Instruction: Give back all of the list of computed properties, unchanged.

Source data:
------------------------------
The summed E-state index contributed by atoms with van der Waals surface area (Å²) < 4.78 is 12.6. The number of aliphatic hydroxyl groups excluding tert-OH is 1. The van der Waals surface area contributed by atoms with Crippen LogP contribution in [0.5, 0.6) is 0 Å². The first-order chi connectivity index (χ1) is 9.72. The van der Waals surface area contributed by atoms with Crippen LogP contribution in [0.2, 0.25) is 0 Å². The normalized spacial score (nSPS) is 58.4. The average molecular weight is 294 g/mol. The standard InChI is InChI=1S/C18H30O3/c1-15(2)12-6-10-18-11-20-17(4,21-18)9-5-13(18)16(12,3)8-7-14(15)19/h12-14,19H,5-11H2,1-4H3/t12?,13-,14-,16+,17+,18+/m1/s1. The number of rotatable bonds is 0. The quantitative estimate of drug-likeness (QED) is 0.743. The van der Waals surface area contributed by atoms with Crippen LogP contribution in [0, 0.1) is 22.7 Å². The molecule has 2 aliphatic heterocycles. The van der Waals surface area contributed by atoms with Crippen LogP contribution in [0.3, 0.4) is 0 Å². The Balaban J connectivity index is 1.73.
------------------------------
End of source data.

The summed E-state index contributed by atoms with van der Waals surface area (Å²) < 4.78 is 12.6. The number of aliphatic hydroxyl groups excluding tert-OH is 1. The van der Waals surface area contributed by atoms with Crippen LogP contribution in [0.5, 0.6) is 0 Å². The first-order chi connectivity index (χ1) is 9.72. The van der Waals surface area contributed by atoms with Crippen LogP contribution in [0.2, 0.25) is 0 Å². The normalized spacial score (nSPS) is 58.4. The average molecular weight is 294 g/mol. The standard InChI is InChI=1S/C18H30O3/c1-15(2)12-6-10-18-11-20-17(4,21-18)9-5-13(18)16(12,3)8-7-14(15)19/h12-14,19H,5-11H2,1-4H3/t12?,13-,14-,16+,17+,18+/m1/s1. The number of rotatable bonds is 0. The quantitative estimate of drug-likeness (QED) is 0.743. The van der Waals surface area contributed by atoms with Crippen LogP contribution in [0, 0.1) is 22.7 Å². The molecule has 2 aliphatic heterocycles. The van der Waals surface area contributed by atoms with Crippen LogP contribution in [0.3, 0.4) is 0 Å². The Balaban J connectivity index is 1.73.